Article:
Moving forward, as a human rights student and peace advocate, I am still very much interested in a career with the UN. This experience though, assisting in conference presentations and serving as Court Rapporteur for official State Party meetings, left a few indelible impressions on me and changed by outlook and understanding of the UN. Prior to this UN trip, I placed absolute faith the UN system and its machinations. I believed the Conventions (on disabilities, women, children, etc.) enforced human rights. I believed the UN was a human rights ‘police force’ of sorts. I believed international governance was a smooth process and was fruitful in protecting human rights and promoting peace.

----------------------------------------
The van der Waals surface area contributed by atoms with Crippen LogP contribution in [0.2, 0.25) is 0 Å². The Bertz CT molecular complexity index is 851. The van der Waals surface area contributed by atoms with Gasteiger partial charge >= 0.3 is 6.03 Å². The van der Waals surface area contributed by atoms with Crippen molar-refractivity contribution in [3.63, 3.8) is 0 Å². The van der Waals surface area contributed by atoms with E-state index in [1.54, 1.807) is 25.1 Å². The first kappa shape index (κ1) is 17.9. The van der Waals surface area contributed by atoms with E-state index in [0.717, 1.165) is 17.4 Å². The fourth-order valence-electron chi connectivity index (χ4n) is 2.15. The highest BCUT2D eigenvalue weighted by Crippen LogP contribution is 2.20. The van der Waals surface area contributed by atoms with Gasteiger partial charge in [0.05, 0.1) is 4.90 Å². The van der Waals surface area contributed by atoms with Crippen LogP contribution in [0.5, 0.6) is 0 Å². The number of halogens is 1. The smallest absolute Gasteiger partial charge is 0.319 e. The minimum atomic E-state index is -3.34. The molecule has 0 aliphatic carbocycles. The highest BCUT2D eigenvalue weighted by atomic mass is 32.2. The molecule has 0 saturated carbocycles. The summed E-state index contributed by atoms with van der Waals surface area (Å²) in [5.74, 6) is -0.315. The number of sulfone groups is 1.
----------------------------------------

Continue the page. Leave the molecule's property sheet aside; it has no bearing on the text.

Now I understand people, not documents, protect human rights. International governance works when purveyor of rights–people–are vigilant and unrelenting in the protection of their dignity. For those who may not have the opportunity to self-advocate, such as persons with disabilities, we must not put words in their mouths or patronizingly speak for them. They can speak for themselves. We, the able-bodied population, must offer our louder megaphones to them to ensure their voices find expression. The UN works when we, the global community, work with institutions of all levels–local, regional, national, and international–to ensure “no one is left behind” in the pursuit of a world enshrining human dignity and respect. The UN is indeed an ideal but people have the real power. Realistic idealism, in this regard, may be the optimal method to promote and protect human rights. We, the people, owe it to all members of society to remain vigilant, purposeful, and passionate in our advocacy. The tireless self-advocacy of persons with disabilities at the 10th anniversary of the CRPD is a poignant reminder that apathy and indifference has no home in even the most marginalized populations. As a student of human rights and a global citizen at large, this experience changed me for the better.